Amy Herzog’s new play, The Great God Pan – now playing at Playwrights Horizons, covers familiar ground, without being derivative at all. The story works because of the unique viewpoint and an outstanding job by the lead, Jeremy Strong.
|Keith Nobbs and Jeremy Strong in The Great God Pan|
Pan opens with Jeremy Strong, as Jamie, meeting for the first time in thirty years with a childhood friend, Frank – excellently played by Keith Nobbs as he barely controlls his angst and expectations. Frank tells Jamie that his father abused him, and possible others, including Jamie.
It is a familiar theme, but Ms. Herzog takes it into unexpected areas. Jamie doesn’t remember any abuse at all; but his relationship with his girlfriend Paige, Sarah Goldberg in a fine turn, is strained. Just like when someone reads the symptoms of a disease on WebMD and then sees the symptoms in themselves, Jamie questions himself with the possibility of past abuse. Are the problems in the relationship due to abuse or his own personality?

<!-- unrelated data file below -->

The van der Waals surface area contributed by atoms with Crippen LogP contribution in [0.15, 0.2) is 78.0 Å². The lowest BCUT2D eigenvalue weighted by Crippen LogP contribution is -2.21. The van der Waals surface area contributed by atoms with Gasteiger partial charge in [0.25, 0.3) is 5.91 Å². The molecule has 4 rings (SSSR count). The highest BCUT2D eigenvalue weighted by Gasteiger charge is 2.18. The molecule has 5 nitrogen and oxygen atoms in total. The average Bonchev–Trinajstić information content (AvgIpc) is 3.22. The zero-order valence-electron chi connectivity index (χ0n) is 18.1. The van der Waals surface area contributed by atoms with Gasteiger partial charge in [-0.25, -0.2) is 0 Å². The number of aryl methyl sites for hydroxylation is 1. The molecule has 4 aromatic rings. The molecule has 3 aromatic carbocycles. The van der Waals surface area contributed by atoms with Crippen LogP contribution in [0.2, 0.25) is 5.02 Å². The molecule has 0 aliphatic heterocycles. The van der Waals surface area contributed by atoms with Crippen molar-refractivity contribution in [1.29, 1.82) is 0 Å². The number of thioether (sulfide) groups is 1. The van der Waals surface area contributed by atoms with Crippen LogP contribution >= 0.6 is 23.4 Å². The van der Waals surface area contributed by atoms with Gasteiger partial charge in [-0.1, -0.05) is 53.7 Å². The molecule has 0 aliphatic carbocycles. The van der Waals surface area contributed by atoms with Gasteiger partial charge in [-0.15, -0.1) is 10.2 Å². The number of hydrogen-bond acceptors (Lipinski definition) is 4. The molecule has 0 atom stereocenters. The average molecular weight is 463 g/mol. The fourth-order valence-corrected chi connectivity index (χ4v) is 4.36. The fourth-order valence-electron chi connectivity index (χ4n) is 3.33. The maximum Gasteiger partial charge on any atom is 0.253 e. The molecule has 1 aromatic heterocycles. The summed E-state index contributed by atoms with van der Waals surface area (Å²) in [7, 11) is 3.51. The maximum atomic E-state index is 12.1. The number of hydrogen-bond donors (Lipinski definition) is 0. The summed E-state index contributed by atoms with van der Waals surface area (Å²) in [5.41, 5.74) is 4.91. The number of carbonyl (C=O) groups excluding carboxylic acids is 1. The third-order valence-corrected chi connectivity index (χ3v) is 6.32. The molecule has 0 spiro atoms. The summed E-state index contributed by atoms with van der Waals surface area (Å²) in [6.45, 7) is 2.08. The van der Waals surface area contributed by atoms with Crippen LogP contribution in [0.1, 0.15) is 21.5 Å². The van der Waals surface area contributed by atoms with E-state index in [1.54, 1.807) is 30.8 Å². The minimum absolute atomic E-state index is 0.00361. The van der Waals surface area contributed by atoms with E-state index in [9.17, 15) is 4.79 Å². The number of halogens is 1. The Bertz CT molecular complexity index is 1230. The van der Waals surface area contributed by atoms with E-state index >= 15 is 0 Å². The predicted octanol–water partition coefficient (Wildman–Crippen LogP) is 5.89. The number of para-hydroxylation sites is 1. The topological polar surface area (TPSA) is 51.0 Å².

|Jeremy Strong & Sarah Goldberg|
Jamie's parents, played Becky Ann Baker and Peter Friedman, are even less helpful. After Jamie’s mother stonewalls him, his father shares some troubling information. Nothing traumatic, just details that show Jamie that his parents are like anyone else, not perfect and occasionally selfish.
The Great God Pan works on an interesting level, did events happen in the past? If so, do they still effect how we interact on a daily basis? And is it reality or an excuse - or perhaps both? The play works so well because the questions poised are meaningful. A subtle touch by director Carolyn Cantor and an amazing turn by Jeremy Strong only increase the emotional impact.
The Great God Pan
Playwright: Amy Herzog
Director: Carolyn Cantor
Cast: Jeremy Strong, Becky Ann Backer, Peter Friedman, Sarah Goldber, Keith Nobbs, Joyce Van Patten, Erin Wilhelmi